So I got involved with Haskell simply because it was different than anything else I'd used.

What do you think the Haskell community can learn from other language communities?

John I'm probably not well-equipped to answer here, since I have never been deeply involved with any other language community. The Haskell community is an incredibly diverse, friendly, and intelligent place. Tools such as Hackage are clearly inspired by CPAN/CTAN.

Haskell-cafe is an amazing list in that you'll see posts such as CS Ph.D's writing about type theory to people discussing ODBC databases right next to each other. I've never seen anything like that on any other language list, and I hope we can maintain it.

Bryan Honestly, the Haskell community is in an enviable position compared to every other language I know. Between the vast amount of intellectual energy and the friendliness that people exhibit, with a community size that's big enough to get important things done but small enough that people know each other personally, I can't think of any other language that's in a better spot right now.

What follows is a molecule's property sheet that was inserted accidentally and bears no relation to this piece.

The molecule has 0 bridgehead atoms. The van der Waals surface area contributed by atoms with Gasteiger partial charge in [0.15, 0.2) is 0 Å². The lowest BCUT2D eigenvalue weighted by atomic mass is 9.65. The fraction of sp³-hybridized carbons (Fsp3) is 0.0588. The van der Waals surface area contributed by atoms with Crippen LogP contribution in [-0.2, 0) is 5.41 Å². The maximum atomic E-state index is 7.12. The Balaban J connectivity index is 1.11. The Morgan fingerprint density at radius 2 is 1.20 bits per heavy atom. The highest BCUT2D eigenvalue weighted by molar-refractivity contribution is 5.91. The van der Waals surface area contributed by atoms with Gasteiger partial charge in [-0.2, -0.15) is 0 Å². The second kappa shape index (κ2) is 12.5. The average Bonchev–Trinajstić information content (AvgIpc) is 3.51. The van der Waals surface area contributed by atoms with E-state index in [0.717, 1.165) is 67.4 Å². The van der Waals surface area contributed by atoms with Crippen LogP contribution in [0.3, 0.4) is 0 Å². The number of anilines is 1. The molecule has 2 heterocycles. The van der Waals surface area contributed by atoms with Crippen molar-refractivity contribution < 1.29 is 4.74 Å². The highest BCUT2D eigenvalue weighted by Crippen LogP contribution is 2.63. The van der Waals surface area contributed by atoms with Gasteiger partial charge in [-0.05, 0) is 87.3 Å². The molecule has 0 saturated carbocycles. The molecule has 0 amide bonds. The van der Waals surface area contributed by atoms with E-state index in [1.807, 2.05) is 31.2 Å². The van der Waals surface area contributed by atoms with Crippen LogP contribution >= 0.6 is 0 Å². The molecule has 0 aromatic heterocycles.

5 comments:

James Britt said...

Great interview. Thanks, Pat, and a big thanks to the authors.

Anonymous said...

I think that the question about Paul Grahm and Lisp was mis-interpreted by the interviewees. I do believe that Pat was talking about Paul Graham's attitude, often expressed in his essays--particularly "Beating the Averages"--, that those using better tools have an advantage; moreover, it's one all of your competitors have access to, but most will refuse to take advantage of.

While Paul Grahm's On Lisp is quite a famous book, I think a much better comparison with RWH would be Peter Seibel's Practical Common Lisp.

--Curt Sampson cjs@cynic.net

Angelos said...

A very good interview. I definitely want to read this a second time. Thanks.